Feeds

Ex-Amazon 'Master of Disaster' animates server Chef

'Object oriented programming for sysadmins'

Intelligent flash storage arrays

Opscode — the Seattle-based startup lead by Amazon's former "Master of Disaster" — has introduced an online service for overseeing the use of its open source Chef framework, a means of juggling server configurations atop so-called infrastructure clouds such as Amazon EC2 and in good ol' private data centers.

Distributed computing guru Thorsten von Eicken calls Chef "object oriented programming for system administrators". With Chef, rather than building individual configuration scripts for each type of server you spin up, you can build object-oriented "recipes" that configure server images on the fly.

Chef runs as an agent on the server — be it a virtual instance or a physical server — and it carries out these recipes, object-oriented code that installs and configures software according to certain predefined rules.

When you launch an instance for web serving, for example, you can call a series of recipes that install and configure Apache. "When a new node comes up, you define it as a webserver and Chef will take all the actions necessary to bring that server into production as an Apache server and do something useful," Opscode director of business operations Bryan Hale tells The Reg.

von Eicken's company, RightScale, uses Chef on its eponymous services for managing server instances across various infrastructure clouds, including Amazon EC2, Rackspace Servers, and Go Grid. RightScale lets you build a single server template that runs across disparate cloud services. You spin up a server on Amazon, for example, and RightScale will select the bits of the template that apply to Amazon.

Chef was introduced by Opscode last year, and today the company rolled out a limited beta of what it calls the Opscode Platform. This is essentially an online service for managing the use of Chef. Opscode offers an open source Chef server that taps into the Chef agent, and you can think of the Opscode Platform as a hosted version of Chef server. "We're the Salesforce.com of configuration management," says Hale.

The Opscode Platform collects data from the Chef client, creating a central data store describing server setup and behavior that can be tapped by recipes. You could configure, say, a load balancer that needs to know the exact inventory and state of every web server and application server on your infrastructure. You could also use it for infrastructure monitoring, and it provides tools for infrastructure access control.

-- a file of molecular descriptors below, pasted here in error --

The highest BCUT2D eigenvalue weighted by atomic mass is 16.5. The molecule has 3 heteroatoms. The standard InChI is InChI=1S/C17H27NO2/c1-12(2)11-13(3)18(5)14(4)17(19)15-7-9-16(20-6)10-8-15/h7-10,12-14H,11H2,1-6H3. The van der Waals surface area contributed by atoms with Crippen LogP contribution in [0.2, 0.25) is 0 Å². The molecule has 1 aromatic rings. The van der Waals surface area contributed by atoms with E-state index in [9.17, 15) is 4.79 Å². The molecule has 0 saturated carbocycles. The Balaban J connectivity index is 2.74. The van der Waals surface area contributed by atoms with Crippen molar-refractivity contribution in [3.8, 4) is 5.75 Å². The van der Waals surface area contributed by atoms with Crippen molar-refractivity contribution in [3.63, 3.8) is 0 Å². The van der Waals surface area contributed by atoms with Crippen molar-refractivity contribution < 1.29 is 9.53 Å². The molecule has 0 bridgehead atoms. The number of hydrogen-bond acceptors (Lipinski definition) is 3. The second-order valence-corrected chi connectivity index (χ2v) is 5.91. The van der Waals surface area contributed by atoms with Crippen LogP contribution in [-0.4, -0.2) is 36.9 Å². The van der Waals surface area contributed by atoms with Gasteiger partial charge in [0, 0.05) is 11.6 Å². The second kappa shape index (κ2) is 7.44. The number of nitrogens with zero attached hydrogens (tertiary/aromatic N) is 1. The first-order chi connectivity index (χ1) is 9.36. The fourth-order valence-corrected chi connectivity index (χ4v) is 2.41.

The service will be priced according to the number of nodes you're running. The first five nodes are free, and then it's five dollars per node per month.

Opscode CEO Jesse Robbins was previously with Amazon, where he was "responsible for website availability for every property bearing the Amazon brand." This earned him the affectionate titled "Master of Disaster". The company's CTO, Chris Brown, was a founding member, architect, and lead developer on Amazon EC2. ®

Choosing a cloud hosting partner with confidence

More from The Register

next story
NSA SOURCE CODE LEAK: Information slurp tools to appear online
Now you can run your own intelligence agency
Azure TITSUP caused by INFINITE LOOP
Fat fingered geo-block kept Aussies in the dark
Yahoo! blames! MONSTER! email! OUTAGE! on! CUT! CABLE! bungle!
Weekend woe for BT as telco struggles to restore service
Cloud unicorns are extinct so DiData cloud mess was YOUR fault
Applications need to be built to handle TITSUP incidents
Stop the IoT revolution! We need to figure out packet sizes first
Researchers test 802.15.4 and find we know nuh-think! about large scale sensor network ops
Turnbull should spare us all airline-magazine-grade cloud hype
Box-hugger is not a dirty word, Minister. Box-huggers make the cloud WORK
SanDisk vows: We'll have a 16TB SSD WHOPPER by 2016
Flash WORM has a serious use for archived photos and videos
Astro-boffins start opening universe simulation data
Got a supercomputer? Want to simulate a universe? Here you go
Do you spend ages wasting time because of a bulging rack?
No more cloud-latency tea breaks for you, users! Get a load of THIS
prev story

Whitepapers

10 ways wire data helps conquer IT complexity
IT teams can automatically detect problems across the IT environment, spot data theft, select unique pieces of transaction payloads to send to a data source, and more.
A strategic approach to identity relationship management
ForgeRock commissioned Forrester to evaluate companies’ IAM practices and requirements when it comes to customer-facing scenarios versus employee-facing ones.
How to determine if cloud backup is right for your servers
Two key factors, technical feasibility and TCO economics, that backup and IT operations managers should consider when assessing cloud backup.
Reg Reader Research: SaaS based Email and Office Productivity Tools
Read this Reg reader report which provides advice and guidance for SMBs towards the use of SaaS based email and Office productivity tools.
Choosing a cloud hosting partner with confidence
Download Choosing a Cloud Hosting Provider with Confidence to learn more about cloud computing - the new opportunities and new security challenges.